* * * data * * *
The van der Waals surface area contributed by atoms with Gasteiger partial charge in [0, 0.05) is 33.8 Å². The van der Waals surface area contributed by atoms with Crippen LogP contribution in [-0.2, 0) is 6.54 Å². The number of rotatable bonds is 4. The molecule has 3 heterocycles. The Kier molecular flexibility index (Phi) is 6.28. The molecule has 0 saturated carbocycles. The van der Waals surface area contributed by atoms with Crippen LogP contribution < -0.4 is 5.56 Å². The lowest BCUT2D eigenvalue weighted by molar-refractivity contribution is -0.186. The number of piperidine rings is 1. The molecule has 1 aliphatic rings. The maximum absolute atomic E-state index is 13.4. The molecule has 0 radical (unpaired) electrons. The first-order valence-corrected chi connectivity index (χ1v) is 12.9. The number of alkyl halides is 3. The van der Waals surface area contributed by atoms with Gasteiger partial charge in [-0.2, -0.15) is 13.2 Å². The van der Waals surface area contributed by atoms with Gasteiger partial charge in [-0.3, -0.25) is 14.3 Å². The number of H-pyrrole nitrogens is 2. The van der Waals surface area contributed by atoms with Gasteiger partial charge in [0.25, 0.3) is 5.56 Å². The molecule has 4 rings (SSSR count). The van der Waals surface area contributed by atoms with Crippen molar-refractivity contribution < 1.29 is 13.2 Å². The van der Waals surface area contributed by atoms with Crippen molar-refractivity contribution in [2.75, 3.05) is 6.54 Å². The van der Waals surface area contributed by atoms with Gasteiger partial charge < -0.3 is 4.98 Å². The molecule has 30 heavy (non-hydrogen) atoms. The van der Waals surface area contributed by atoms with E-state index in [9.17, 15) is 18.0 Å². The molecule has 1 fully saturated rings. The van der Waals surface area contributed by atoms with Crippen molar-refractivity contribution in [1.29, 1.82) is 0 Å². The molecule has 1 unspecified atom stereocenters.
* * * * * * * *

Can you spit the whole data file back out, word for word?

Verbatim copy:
The van der Waals surface area contributed by atoms with Gasteiger partial charge in [0, 0.05) is 33.8 Å². The van der Waals surface area contributed by atoms with Crippen LogP contribution in [-0.2, 0) is 6.54 Å². The number of rotatable bonds is 4. The molecule has 3 heterocycles. The Kier molecular flexibility index (Phi) is 6.28. The molecule has 0 saturated carbocycles. The van der Waals surface area contributed by atoms with Crippen LogP contribution < -0.4 is 5.56 Å². The lowest BCUT2D eigenvalue weighted by molar-refractivity contribution is -0.186. The number of piperidine rings is 1. The molecule has 1 aliphatic rings. The maximum absolute atomic E-state index is 13.4. The molecule has 0 radical (unpaired) electrons. The first-order valence-corrected chi connectivity index (χ1v) is 12.9. The number of alkyl halides is 3. The van der Waals surface area contributed by atoms with Gasteiger partial charge in [-0.2, -0.15) is 13.2 Å². The van der Waals surface area contributed by atoms with Gasteiger partial charge in [-0.3, -0.25) is 14.3 Å². The number of H-pyrrole nitrogens is 2. The van der Waals surface area contributed by atoms with Gasteiger partial charge in [0.25, 0.3) is 5.56 Å². The molecule has 4 rings (SSSR count). The van der Waals surface area contributed by atoms with Crippen molar-refractivity contribution < 1.29 is 13.2 Å². The van der Waals surface area contributed by atoms with Crippen molar-refractivity contribution in [2.75, 3.05) is 6.54 Å². The van der Waals surface area contributed by atoms with Gasteiger partial charge < -0.3 is 4.98 Å². The molecule has 30 heavy (non-hydrogen) atoms. The van der Waals surface area contributed by atoms with E-state index in [9.17, 15) is 18.0 Å². The molecule has 1 fully saturated rings. The van der Waals surface area contributed by atoms with Crippen molar-refractivity contribution in [1.29, 1.82) is 0 Å². The molecule has 1 unspecified atom stereocenters.